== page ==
I hate using the word “ratchet,” but…

It seems Miley Cyrus has been dominating the news feeds of every social media site since her infamous VMAs performance two weeks ago. While I agree that that outfit definitely stripped (excuse the pun) her of any lingering Hannah Montana qualities, it seems to me that the majority of the public is missing the real issue surrounding Miley’s recent 180 degree flip to the other side of stardom.

Miley was not the only performer prancing around just shy of naked at the VMA’s.

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Lady Gaga’s outfit (if you can call it that) is actually worse than Miley’s, although I think we can all agree that the mother monster did more squats than Miley to prepare…

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The point is that, after the general shock of seeing your old teen idol’s almost-naked body parts sets in, you should still be left with a bad taste in your mouth. And that’s because Miley’s making moolah off of commodifying a culture that she never belonged to in the first place.

“Ratchet culture” first came into our pop culture vernacular in late-90s hip hop music. Starting in the neighborhoods of  working-class African Americans, it was a word with negative connotations used to describe women with a lack of “home training,” or common sense. Recently, as writer John Ortved states, black women have come to reclaim the term to essentially reduce the harshness of the insult. However, this reclaiming of the word works to further stereotype the women associated with it. As Michaela Angela Davis tells Ortved, “We’re only seen through this narrow sliver, and right now that sliver is ratchet. We don’t get to be quirky and fun and live in Willamsburg. Wolves don’t fall in love with us.”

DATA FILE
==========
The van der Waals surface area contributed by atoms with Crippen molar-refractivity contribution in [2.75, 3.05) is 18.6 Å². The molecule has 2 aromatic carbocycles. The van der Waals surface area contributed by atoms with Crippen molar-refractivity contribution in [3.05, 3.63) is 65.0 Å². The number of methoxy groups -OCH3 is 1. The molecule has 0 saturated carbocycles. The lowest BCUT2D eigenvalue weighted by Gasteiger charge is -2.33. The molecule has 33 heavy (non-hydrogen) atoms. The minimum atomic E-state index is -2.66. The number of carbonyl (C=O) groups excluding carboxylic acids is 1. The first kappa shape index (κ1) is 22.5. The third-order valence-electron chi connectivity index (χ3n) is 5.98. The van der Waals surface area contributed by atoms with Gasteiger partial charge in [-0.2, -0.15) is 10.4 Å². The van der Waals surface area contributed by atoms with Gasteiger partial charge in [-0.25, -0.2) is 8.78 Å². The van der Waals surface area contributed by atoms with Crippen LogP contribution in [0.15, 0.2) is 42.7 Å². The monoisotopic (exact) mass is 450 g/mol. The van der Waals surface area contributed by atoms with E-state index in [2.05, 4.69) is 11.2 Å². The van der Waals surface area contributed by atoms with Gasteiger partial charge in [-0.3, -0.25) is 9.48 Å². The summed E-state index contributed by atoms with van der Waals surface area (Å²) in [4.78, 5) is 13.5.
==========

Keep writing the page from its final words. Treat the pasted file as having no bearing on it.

Other culture critics notice Miley’s commodification of ratchet culture, too. Bené Viera describes her as “accessorizing her videos with blacks.” Responding to allegations that Miley told her producers she wanted something that “feels black,” Viera quips, “Yes, because something that ‘feels black’ can be worn for commodification and taken off when it no longer benefits her.”

Miley’s “makeover” misappropriates ratchet culture, and Smilers (what she calls her fans) are jumping on the bandwagon. Twerking videos are popping up all over Instagram, Vine and elsewhere. As Viera calls them, “culture vultures” are turning this ratchet culture into the “latest trend;” a collective identity in which young white girls get to use their privilege to imitate a culture without any real repercussions, while those who actually live this culture are ridiculed and insulted.

Just to be clear, I actually am not a Miley-hater. I simply disapprove of her “new” persona, because I think it is insulting to a majority of Americans. Her song Wrecking Ball is worth a listen, if you can ignore the awkward naked, swinging-on-a-ball parts.

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